The highly anticipated 2016 elections in the Democratic Republic of Congo (DRC) will bring peace and a plethora of opportunities for foreign investors, a former minister of President Joseph Kabila has said.
The presidential election could represent the first democratic transition of power after decades of civil war, political instability and deadly coups in DRC. Although the president is bound by the constitution to step down as he has served two consecutive terms since 2001, opposition groups have accused him of trying to postpone the election and amend term limits.
The G7 and La Dynamique – groups of parties within the coalition – rejected Kabila's calls for an inclusive dialogue ahead of the 2016 polls, claiming the talks are a way for him to cling on to power.
Peace in the Congo
But Wivine Mumba Matipa, who served as DRC's minister of justice and human rights between 2012 and 2015 rejected the idea that the polls could lead to violence, instead saying the transition would help the country attract global investors.
"The outlook of the DRC is better and better. The rule of law is important for investors, so we are really putting a lot of emphasis on that in the DRC right now," Mumba Matipa told IBTimes UK in an exclusive interview. "As far as investors are concerned – about what is going to happen with the election because that is the concern – I don't think there will be a cataclysm in 2016 in Congo."
The former minister, who now heads the National Agency for Investment Promotion in the DRC, dubbed ANAPI, added: "As far as I am concerned, I believe that our population, after a decade of war, wants peace, a lasting peace. And that is the reason you can see that the president is convening dialogue again."
Kabila's government may be hard at work enticing foreign investors to fund large projects in the agriculture and energy sectors but Mumba Matipa believes the international community should trust the DRC to hold fair and free elections in 2016.
She said: "They need to let Congolese decide for themselves, for their future. We are not a colonised country any more and our democracy is like a child – you need to start crawling, then you start walking and then running. It's a process, so we need to be responsible of our future and I think that will be the best way for us to make sure that the peace we acquired can last."
A 'resilient' economy
Emerging from one of the most violent conflicts in the world, which has left almost six million dead, the DRC is hoping to foster long-term peace and security with all-encompassing reforms of its security forces, and civil and criminal justice. A new investment code was passed in 2002, as commercial courts were set up for investors to feel secure alongside a commission and a national strategy against corruption and fraud.
"The government has put a special emphasis on reforms to improve the [business] climate, to allow the investor to be more secure, not only legally but also judicially," Mumba Matipa explained.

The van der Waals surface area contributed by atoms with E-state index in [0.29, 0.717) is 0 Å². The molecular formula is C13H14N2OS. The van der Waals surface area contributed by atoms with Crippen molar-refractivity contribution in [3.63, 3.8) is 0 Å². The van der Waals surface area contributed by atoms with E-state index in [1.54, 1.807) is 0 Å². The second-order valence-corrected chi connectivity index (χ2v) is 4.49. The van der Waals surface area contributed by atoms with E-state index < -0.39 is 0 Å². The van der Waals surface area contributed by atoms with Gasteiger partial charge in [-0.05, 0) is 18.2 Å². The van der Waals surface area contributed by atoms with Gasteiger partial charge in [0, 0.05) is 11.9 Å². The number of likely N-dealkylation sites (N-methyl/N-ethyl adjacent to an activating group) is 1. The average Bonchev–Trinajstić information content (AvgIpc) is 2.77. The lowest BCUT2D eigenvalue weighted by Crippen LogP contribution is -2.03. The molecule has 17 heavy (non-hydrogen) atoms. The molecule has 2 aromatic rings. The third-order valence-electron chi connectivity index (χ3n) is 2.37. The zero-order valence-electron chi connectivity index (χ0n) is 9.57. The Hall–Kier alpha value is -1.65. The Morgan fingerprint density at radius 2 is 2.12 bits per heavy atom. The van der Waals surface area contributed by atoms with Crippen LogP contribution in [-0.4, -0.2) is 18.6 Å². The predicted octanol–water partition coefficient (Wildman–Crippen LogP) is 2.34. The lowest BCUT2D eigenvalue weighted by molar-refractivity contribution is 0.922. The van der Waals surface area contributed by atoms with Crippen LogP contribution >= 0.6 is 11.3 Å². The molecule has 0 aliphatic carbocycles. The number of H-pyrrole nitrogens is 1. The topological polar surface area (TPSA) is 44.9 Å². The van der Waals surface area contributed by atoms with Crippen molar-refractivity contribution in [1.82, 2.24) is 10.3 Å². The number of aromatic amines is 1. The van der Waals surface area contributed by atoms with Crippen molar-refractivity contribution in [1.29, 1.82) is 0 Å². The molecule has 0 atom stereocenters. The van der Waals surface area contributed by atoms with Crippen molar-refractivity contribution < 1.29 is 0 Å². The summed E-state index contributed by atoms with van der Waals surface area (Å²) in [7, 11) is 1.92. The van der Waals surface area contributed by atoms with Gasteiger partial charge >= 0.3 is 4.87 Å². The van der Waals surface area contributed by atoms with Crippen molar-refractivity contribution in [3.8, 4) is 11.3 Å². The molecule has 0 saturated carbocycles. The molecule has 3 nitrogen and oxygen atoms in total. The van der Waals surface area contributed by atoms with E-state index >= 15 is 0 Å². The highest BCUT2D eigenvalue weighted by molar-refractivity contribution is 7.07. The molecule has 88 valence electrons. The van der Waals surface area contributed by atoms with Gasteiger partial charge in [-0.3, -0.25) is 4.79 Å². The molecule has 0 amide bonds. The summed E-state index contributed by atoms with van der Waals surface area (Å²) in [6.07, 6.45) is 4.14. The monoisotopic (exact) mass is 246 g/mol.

This state-building agenda comes as DRC continues to showcase good macro economic indicators. The economy did fairly well in 2014, with sustained growth of between 8.9% and 9.2%, well above the average in Sub-Saharan Africa and mostly driven by robust extractive industries: copper, diamonds, gold mining and oil exports.
While falling commodity prices globally may be a risk to the country's growth rate this year – the government revised 2015 rates to 7.5% – Mumba Matipa explained the "resilient" economy is expected to grow steadily, supported by controlled inflation (1.2%) and a virtually stable exchange rate (slipping 0.1%).
"[There has been] very little fluctuation [compared to] where we came from in the 1990s. Our economy was very bad, with a fluctuation of to to 9,000%," the former minister recalled, pointing to 53% inflation rates in 2009.
The 2.3 million sq km country – the equivalent of two-thirds of the European Union – has the potential to become one of the richest countries on the African continent and a driver of African growth, the World Bank said.
DRC is starting to attract investors again, particularly in the recovering agriculture, infrastructure and nascent tourism sectors, and Mumba Matipa insisted the ANAPI hopes the nation can move away from a mining-intensive economy towards more inclusive activities.
"[Up to 70%] of our population lives in rural areas... The growth of our economy is mainly pooled through mining and mining is not a growth that is inclusive, so we need to go to the root of where we can reach our people, make sure that those 70% who are living there have jobs, and the main one they can have is agriculture," she explained. The government's priority remains improving agricultural and animal production, marketing infrastructure improvement, and capacity building support.
To this end, Kinshasa has identified 22 agro-industrial parks and $83m was set aside to establish the 75,000 hectare Bukanga-Lonzo park in the Bandundu province, which aims at assuring food self-sufficiency to DRC.
Highlighting how badly conflict damaged existing transportation infrastructure (roads, railways and ports), Mumba Matipa added: "When it comes to infrastructure, we have a lot of challenges. Congo is a sub-continent because it is so huge and... we need everything, which means that we have potential everywhere and investors should be able to seize those opportunities."